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Jack McIntosh (1923-2015) + giant plesiosaur from Argentina + more news
Some recent news and blog items:
McIntosh, John Stanton: January 6, 1923– December , 2015.
McIntosh received his Ph.D. in physics from Yale University in 1952.
His interest in dinosaurs began as a child, but when in college he was
told to get a degree in a “real” field in order to get a job. McIntosh
might have become the successor to Barnum Brown at the American Museum
of Natural History if he had stayed in paleontology. No matter;
instead he became the world’s leading authority on sauropods, and his
classification was the standard for more than 20 years. He was also
instrumental in putting the right head on Apatosaurus in 1979.
Modified slightly from:
Jack McIntosh appreciations
Interview with Jack McIntosh
Maybe his most famous paper, correcting the skull of Apatosaurus:
Berman, D. S.; Mcintosh, J. S., 1978: Skull and relationships of the
Upper Jurassic sauropod Apatosaurus (Reptilia, Saurischia). Bulletin
of Carnegie Museum of Natural History (8): 1-35
Apatosaurus probably possessed a Diplodocus-like, rather than
Camarasaurus-like, skull. Apatosaurus and Diplodocus are closely
related and well separated from Camarasaurus. A Diplodocus-like skull
attributed to Apatosaurus by W. J. Holland over a half century ago is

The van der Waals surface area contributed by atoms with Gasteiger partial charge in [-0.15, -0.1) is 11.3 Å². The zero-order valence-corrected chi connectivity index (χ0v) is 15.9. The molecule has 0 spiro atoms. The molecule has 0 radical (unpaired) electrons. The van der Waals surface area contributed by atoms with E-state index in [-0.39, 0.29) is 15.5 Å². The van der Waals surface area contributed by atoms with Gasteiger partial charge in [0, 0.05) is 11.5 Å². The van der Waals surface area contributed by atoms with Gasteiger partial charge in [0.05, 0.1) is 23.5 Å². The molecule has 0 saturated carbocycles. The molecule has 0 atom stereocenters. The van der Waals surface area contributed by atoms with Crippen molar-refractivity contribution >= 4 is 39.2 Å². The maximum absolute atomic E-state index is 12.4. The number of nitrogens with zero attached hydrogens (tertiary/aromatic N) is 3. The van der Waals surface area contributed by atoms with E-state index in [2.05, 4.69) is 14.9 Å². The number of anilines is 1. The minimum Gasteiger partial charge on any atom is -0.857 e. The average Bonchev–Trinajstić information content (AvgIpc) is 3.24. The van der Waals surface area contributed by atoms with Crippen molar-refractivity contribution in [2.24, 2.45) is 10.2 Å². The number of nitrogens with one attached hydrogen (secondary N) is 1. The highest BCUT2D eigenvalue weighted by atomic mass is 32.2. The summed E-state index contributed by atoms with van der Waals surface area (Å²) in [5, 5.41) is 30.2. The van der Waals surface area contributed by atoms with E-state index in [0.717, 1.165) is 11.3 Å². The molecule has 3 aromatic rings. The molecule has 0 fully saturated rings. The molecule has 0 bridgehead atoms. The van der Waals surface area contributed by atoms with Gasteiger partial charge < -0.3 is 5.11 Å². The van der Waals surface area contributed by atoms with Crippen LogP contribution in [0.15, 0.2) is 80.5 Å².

described for the first time. A cranium and a pair of quadrates that
are very similar to those of Diplodocus are also described and shown
probably to belong to Apatosaurus. Inaccuracies and omissions in
previous descriptions of the skull of Deplodocus have necessitated a
redescription of much of its external features and braincase.
Differences between the skull attributed here to Apatosaurus and that
of Diplodocus are of a subtle proportional and structural nature.
Comparisons of the postcranial skeletons of the Jurassic Apatosaurus,
Diplodocus, and Camarasaurus demonstrate that the former 2 genera
share a large number of significant features and are quite distinct
from the latter. Apatosaurus and Diplodocus, along with the Jurassic
Barosaurus, Cetiosauriscus, Mamenchisaurus, and Dicraeosaurus and the
Cretaceous Nemegtosaurus, should be grouped under Diplodocidae Marsh,
Enormous Plesiosaur Once Swam Around Ancient Patagonia
What killed the ichthyosaurs at Berlin-Ichthyosaur State Park in Nevada?
More on the Jura Museum and a discussion of a proposed fossil
protection law in Germany that could cause a real mess because of some
basic misunderstandings among law makers about paleontology, fossils,
Tyrannosaurus skull cast as a teaching tool
More on Tristan the T. rex in Berlin...
3D-scanning of Tristan T. rex skull (in German)
Interview with Johannes Müller about dinosaurs and about-to-open
Tristan the T. rex exhibit at Berlin Museum (in German)
Investigation of site where Tristan was found (in German)
What a small Cretaceous mammal can teach us about preservation and evolution.
More on new dinosaur site discoveries in Portell de Morella
(Castellón), Spain (in Spanish)
Was Hawkins Hadrosaurus real?
Discovery magazine top science stories for 2015
Return of Brontosaurus
Regaliceratops and Wendiceratops
Dinosaur soft tissues
Raptor claw impression
Drawings of ancient animals by paleontologist Edwin Barbour used to
create Nebraska statehouse capitol mosaic in 1920s, now a coloring
Bird mural for avian evolution
Archosaurs vs. synapsids...
Eagles prey on adult reindeer in Norway using talons to puncture blood
vessels, waiting for animal to weaken from bleeding
Ginkgo plants as clues of the history of carbon dioxide in the atmosphere
Algae bloom contributed to K-Pg extinction
NOTE: Paper was posted on DML a few days back: